I was once told by a religious advisor that the first test of the afterlife was being asked to watch your life, had you lived it to the fullest. Seeing the joy and fulfillment had you worked as hard, been as kind, honest and spiritually rich as you could have been. This experience, depending on how righteously (or not) you had lived your life, could be the equivalent of a sanctified pat on the back, or tantamount to hell.
Understand-everyone makes mistakes, few people "live up to their potential" or whatever that means. We let things go. We let ourselves go. We let those we love, go. And the view, sometimes, of what exactly we have let slip away, is punishment enough. There need be no pitchforks, no brimstone, no pushing a rock up a hill, over and over again. The distance between fulfilment between happiness and sadness, the chasm from peace to the frustrations, anger, loneliness, poverty or depression of daily life could be the most agonizing torture ever devised.
Many of us, every day, live in this hell. You know the drill, you catch glimpse of yourself: sad, bloated, lazy, petty and then catch another vision of yourself: fit and glowing and laughing and open to the world and all it's expanse, and it's like you are drowning. Under the weight of our own aggressions we falter, miss a step, stick to the mud at the bottom of that lake, graceless, exhausted, hopeful and floundering all the same.
But here is the thing: this same spiritual advisor explained something else, something very significant about this theory of the after life. That for most, this little movie, this cinematic view of your life's work, is just a pit stop. It's purgatory, not heaven or hell. It's a resting point before we move on and up. Before we come back to correct these faults, before we move on to learn from our mistakes. And you can sit as long as you wish until you are ready to make that journey. You can bask in your successes for as long as it will take to gain up the strength to move it along and start again. Ahead. And you can also languish in the pain of your transgressions, muck around in the mire of your frustrations for as long as it takes for you to learn your lesson.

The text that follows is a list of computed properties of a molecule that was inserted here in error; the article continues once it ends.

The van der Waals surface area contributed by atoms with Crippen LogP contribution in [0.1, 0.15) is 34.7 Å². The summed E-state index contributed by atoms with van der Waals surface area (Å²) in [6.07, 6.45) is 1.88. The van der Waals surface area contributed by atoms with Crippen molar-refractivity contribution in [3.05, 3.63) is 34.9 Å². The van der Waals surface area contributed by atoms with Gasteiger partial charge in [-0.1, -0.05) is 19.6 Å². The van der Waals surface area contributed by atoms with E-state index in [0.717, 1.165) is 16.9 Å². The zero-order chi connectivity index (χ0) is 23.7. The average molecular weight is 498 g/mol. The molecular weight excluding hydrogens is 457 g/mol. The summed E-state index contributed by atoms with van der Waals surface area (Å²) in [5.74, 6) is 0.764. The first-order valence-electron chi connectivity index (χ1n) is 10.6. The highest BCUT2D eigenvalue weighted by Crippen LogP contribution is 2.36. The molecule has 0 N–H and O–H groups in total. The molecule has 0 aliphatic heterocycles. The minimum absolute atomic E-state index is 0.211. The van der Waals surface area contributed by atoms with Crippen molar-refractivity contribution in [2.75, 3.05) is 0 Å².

And some? They never move on. They are in hell. Real hell. Stuck reliving the their past transgressions. Stuck imposing the image of who they were over what they could have been, comparing comparing comparing, milling about in the what they would have, should have, and really could have done. They watch their best self slip away, so transfixed by the pock marks and spare tire and ugly ugly smug grin they once wore, unable to turn away from the tears they used to cry, unable to truly understand the beauty of what they almost were, and someday could be.
But still, it's their choice. Any time. Any time they are ready, they can look up. If they wish.